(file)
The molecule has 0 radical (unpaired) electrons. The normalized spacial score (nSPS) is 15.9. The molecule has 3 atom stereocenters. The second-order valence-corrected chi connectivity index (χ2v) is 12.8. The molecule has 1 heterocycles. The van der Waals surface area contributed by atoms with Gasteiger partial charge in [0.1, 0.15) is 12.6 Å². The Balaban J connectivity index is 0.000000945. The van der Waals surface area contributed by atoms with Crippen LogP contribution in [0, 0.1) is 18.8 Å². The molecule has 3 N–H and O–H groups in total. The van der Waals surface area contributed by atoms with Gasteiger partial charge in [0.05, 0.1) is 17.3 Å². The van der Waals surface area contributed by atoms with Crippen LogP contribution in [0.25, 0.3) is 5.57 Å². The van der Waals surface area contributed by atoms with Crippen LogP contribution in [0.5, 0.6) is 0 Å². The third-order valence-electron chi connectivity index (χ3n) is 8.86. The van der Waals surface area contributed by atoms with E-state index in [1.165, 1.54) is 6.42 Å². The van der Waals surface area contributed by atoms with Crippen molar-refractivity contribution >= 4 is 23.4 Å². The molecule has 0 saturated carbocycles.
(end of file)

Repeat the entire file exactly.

The molecule has 0 radical (unpaired) electrons. The normalized spacial score (nSPS) is 15.9. The molecule has 3 atom stereocenters. The second-order valence-corrected chi connectivity index (χ2v) is 12.8. The molecule has 1 heterocycles. The van der Waals surface area contributed by atoms with Gasteiger partial charge in [0.1, 0.15) is 12.6 Å². The Balaban J connectivity index is 0.000000945. The van der Waals surface area contributed by atoms with Crippen LogP contribution in [0, 0.1) is 18.8 Å². The molecule has 3 N–H and O–H groups in total. The van der Waals surface area contributed by atoms with Gasteiger partial charge in [0.05, 0.1) is 17.3 Å². The van der Waals surface area contributed by atoms with Crippen LogP contribution in [0.25, 0.3) is 5.57 Å². The van der Waals surface area contributed by atoms with Crippen LogP contribution in [0.5, 0.6) is 0 Å². The third-order valence-electron chi connectivity index (χ3n) is 8.86. The van der Waals surface area contributed by atoms with E-state index in [1.165, 1.54) is 6.42 Å². The van der Waals surface area contributed by atoms with Crippen molar-refractivity contribution >= 4 is 23.4 Å². The molecule has 0 saturated carbocycles.